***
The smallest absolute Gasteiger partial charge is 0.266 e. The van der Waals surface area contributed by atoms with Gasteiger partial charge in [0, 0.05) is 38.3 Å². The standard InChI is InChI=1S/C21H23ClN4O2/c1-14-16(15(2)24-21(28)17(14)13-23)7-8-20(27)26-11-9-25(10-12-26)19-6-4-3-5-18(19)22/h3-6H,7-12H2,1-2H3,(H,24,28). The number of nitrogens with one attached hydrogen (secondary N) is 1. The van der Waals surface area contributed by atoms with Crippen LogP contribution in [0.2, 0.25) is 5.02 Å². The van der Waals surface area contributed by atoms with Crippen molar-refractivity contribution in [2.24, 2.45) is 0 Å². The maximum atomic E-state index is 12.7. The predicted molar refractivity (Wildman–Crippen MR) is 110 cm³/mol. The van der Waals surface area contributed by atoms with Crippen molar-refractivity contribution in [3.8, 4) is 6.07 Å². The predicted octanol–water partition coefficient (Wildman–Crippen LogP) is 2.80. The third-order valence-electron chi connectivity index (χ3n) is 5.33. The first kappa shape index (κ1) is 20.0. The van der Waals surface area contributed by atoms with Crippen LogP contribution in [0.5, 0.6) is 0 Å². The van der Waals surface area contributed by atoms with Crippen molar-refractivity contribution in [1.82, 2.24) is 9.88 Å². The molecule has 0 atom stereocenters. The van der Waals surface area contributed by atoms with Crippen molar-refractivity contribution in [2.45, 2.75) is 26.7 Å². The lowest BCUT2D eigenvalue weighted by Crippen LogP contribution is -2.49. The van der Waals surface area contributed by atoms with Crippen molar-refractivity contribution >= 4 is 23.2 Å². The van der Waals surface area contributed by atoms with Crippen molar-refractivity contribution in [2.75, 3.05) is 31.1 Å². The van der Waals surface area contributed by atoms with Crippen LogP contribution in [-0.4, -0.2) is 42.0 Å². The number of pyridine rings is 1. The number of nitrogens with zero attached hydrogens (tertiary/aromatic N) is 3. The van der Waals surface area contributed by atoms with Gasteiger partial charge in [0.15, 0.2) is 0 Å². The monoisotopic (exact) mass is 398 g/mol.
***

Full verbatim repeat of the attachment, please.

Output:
The smallest absolute Gasteiger partial charge is 0.266 e. The van der Waals surface area contributed by atoms with Gasteiger partial charge in [0, 0.05) is 38.3 Å². The standard InChI is InChI=1S/C21H23ClN4O2/c1-14-16(15(2)24-21(28)17(14)13-23)7-8-20(27)26-11-9-25(10-12-26)19-6-4-3-5-18(19)22/h3-6H,7-12H2,1-2H3,(H,24,28). The number of nitrogens with one attached hydrogen (secondary N) is 1. The van der Waals surface area contributed by atoms with Crippen LogP contribution in [0.2, 0.25) is 5.02 Å². The van der Waals surface area contributed by atoms with Crippen molar-refractivity contribution in [2.24, 2.45) is 0 Å². The maximum atomic E-state index is 12.7. The predicted molar refractivity (Wildman–Crippen MR) is 110 cm³/mol. The van der Waals surface area contributed by atoms with Crippen molar-refractivity contribution in [3.8, 4) is 6.07 Å². The predicted octanol–water partition coefficient (Wildman–Crippen LogP) is 2.80. The third-order valence-electron chi connectivity index (χ3n) is 5.33. The first kappa shape index (κ1) is 20.0. The van der Waals surface area contributed by atoms with Crippen LogP contribution in [0.5, 0.6) is 0 Å². The van der Waals surface area contributed by atoms with Crippen molar-refractivity contribution in [1.82, 2.24) is 9.88 Å². The molecule has 0 atom stereocenters. The van der Waals surface area contributed by atoms with Crippen molar-refractivity contribution in [2.45, 2.75) is 26.7 Å². The lowest BCUT2D eigenvalue weighted by Crippen LogP contribution is -2.49. The van der Waals surface area contributed by atoms with Crippen molar-refractivity contribution >= 4 is 23.2 Å². The van der Waals surface area contributed by atoms with Crippen molar-refractivity contribution in [2.75, 3.05) is 31.1 Å². The van der Waals surface area contributed by atoms with Crippen LogP contribution in [-0.4, -0.2) is 42.0 Å². The number of pyridine rings is 1. The number of nitrogens with zero attached hydrogens (tertiary/aromatic N) is 3. The van der Waals surface area contributed by atoms with Gasteiger partial charge in [0.15, 0.2) is 0 Å². The monoisotopic (exact) mass is 398 g/mol.